Further, it is important to know few personal information about the visiting team. For example, their level of proficiency with English, whether or not a translator will be required, the age as it is directly related to seniority in Japanese culture, whether they have travelled abroad to US or other Western Countries before because it may have serious implications with respect to few culturally sensitive issues such as some Japanese men who have not been abroad are not used to dealing with women as equals in a business setting.

..about their inquiry?

The foremost thing about their inquiry which I will like to know is the nature of relationship they are looking to establish with our company with respect to selling our products in Japan. For example, are they looking for some kind of manufacturing joint venture in Japan, or are they looking to take distributorship or license for our products. Such information will help us to present ourselves in a better and precise manner and will help us in coming to common ground with them.

One of the sources for finding such information will be the local Santa Clara office of the company. Further, internet can prove to be a useful source for finding more information about the company such as its web portal, its partners and vendor relationships as displayed over the website, press releases and third party comments available on the web, etc.

When starting business in Japan and entering into initial distributor contract negotiation, many foreign executives are probably unaware of the potential value of their products in Japan, but you can guarantee that the Japanese distributors on the other side of the negotiation will have a very good idea of the value. source: http://www.venturejapan.com/japanese-distributors.htm

If you are doing business in Japan with a Japanese distributor, then you absolutely must negotiate a strong agreement before starting in the Japanese market.  Another issue to be aware of, and which if uncontrolled will have a significant impact on the final percentage of revenue you receive, is that the Japanese market is awash with multi-layered distribution channels.

Your Japanese distributor may in fact be a ‘master distributor’ who will pass your products through one or more layers of sub-distributors prior to it reaching its intended consumer or corporate buyer destination. In some situations its unavoidable – for example, if your distributor sells to a large Japanese company you can expect that the customer will mandate a trading company (usually one of it’s subsidiaries) to handle the purchase and take a 5% – 15% fee for its efforts.

source: www.venturejapan.com/japanese-contract-negotiation.htm

What do you want to highlight in the meeting with the V.P.?

As discussed in the above paragraphs, it is very important in Japanese business negotiations with a distributor to explain to them the potential value of our products in Japan. It is important to present them with some revenue forecasts with respect to sales in Japan.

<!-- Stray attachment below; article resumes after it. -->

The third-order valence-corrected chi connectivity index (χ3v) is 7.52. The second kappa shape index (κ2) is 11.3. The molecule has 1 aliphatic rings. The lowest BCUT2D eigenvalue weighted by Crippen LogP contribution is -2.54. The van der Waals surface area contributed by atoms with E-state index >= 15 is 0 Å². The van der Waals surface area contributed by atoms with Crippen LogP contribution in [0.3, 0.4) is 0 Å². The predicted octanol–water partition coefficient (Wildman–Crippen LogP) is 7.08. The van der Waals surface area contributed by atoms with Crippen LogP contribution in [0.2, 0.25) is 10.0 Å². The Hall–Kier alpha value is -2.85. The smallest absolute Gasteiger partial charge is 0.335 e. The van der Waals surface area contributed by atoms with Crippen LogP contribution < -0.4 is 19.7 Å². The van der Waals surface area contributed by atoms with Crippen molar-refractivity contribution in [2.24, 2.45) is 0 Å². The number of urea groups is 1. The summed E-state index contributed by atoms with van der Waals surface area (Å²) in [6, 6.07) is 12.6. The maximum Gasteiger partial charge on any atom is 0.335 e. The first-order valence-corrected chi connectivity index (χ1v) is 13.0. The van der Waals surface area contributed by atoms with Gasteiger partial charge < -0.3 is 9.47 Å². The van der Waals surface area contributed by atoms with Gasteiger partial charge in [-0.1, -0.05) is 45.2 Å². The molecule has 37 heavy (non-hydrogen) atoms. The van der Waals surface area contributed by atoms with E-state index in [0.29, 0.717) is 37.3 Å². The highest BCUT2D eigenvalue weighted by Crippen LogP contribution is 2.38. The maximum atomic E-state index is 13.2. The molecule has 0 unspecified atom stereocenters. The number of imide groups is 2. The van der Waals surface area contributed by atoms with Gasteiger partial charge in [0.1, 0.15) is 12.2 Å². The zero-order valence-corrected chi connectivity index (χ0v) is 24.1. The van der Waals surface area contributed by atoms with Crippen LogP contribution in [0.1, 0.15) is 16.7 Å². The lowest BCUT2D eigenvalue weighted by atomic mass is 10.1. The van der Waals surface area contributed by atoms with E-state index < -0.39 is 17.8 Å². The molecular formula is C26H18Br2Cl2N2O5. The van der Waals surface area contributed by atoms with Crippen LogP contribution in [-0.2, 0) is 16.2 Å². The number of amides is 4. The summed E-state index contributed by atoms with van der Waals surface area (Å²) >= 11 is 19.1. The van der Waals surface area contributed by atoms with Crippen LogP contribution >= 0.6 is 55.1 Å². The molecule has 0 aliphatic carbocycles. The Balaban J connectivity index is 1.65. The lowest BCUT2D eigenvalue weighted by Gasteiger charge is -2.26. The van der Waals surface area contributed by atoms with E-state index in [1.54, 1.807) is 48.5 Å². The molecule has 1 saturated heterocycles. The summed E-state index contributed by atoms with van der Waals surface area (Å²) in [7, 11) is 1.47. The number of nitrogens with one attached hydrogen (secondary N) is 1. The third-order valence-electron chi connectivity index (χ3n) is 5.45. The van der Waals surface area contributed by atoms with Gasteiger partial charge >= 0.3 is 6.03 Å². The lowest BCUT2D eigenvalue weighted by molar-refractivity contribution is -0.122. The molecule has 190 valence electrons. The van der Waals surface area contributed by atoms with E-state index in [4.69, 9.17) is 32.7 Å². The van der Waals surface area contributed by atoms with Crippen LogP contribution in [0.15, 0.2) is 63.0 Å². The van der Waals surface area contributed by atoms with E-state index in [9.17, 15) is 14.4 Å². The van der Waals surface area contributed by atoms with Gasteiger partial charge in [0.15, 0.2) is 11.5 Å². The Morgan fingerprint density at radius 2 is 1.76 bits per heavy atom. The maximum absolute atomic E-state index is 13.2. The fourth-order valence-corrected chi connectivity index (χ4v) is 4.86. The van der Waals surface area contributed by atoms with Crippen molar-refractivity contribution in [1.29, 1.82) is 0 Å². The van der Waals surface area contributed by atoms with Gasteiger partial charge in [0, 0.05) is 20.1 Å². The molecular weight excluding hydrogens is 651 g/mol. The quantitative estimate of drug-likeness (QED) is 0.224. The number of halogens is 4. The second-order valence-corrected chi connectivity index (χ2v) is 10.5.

First, you must know the Japanese value, not the US, UK, German, French or Italian value but the Japanese value of your product or service before you can negotiate a win-win relationship with a Japanese distributor. If you spent your first month doing business in Japan aggressively networking and information gathering you should have a pretty good idea of your product’s value. By comparing with your home market statistics you should also be able to extrapolate some reasonable revenue forecasts: idealized of course but an invaluable benchmark for contract negotiation with a Japanese distributor.

Armed with the results of your first month’s Japanese business analysis, you stand a good chance of convincing a reputable distributor that they should put your product into their lead portfolio and invest in aggressively promoting it. Your ability to assert the potential Japanese value of your product and your ability to defend that value will support your justifiable contract negotiation claims to require transfer fees calculated on net revenues, not on your home market price list. The result is that you have a chance to get the best possible distribution deal for your company and a deal that could only ever be bettered by a direct entry into the Japanese market using a Japanese subsidiary company or office.

source: www.venturejapan.com/japanese-contract-negotiation.htm

If things look positive in that meeting, what would you expect to happen at the next stages of the discussions?  Even if the things look positive in that meeting, Japanese generally take time time finalize their decision as the decision making process can be very slow for Japanese firms. I expect the Japanese trading firm to extensively discuss the issue within their group in order to arrive at the final
decision.

From the pre-meetings, to the informal parties, the Japanese style of doing business will take the shape of an intricate spider’s web, where few outsiders can fully understand the implications of what exactly is occurring. Japanese culture effects every aspect of daily life. The cultural tradition of Japan reflects a strong desire to be harmonious, efficient, and most important, to promote group solidarity, and this is best achieved by making decisions based on consensus. Robert Marshall elaborates by saying that, “…group decision making in Japan promotes unanimity in result through consensus” {Marshall},[p. 7].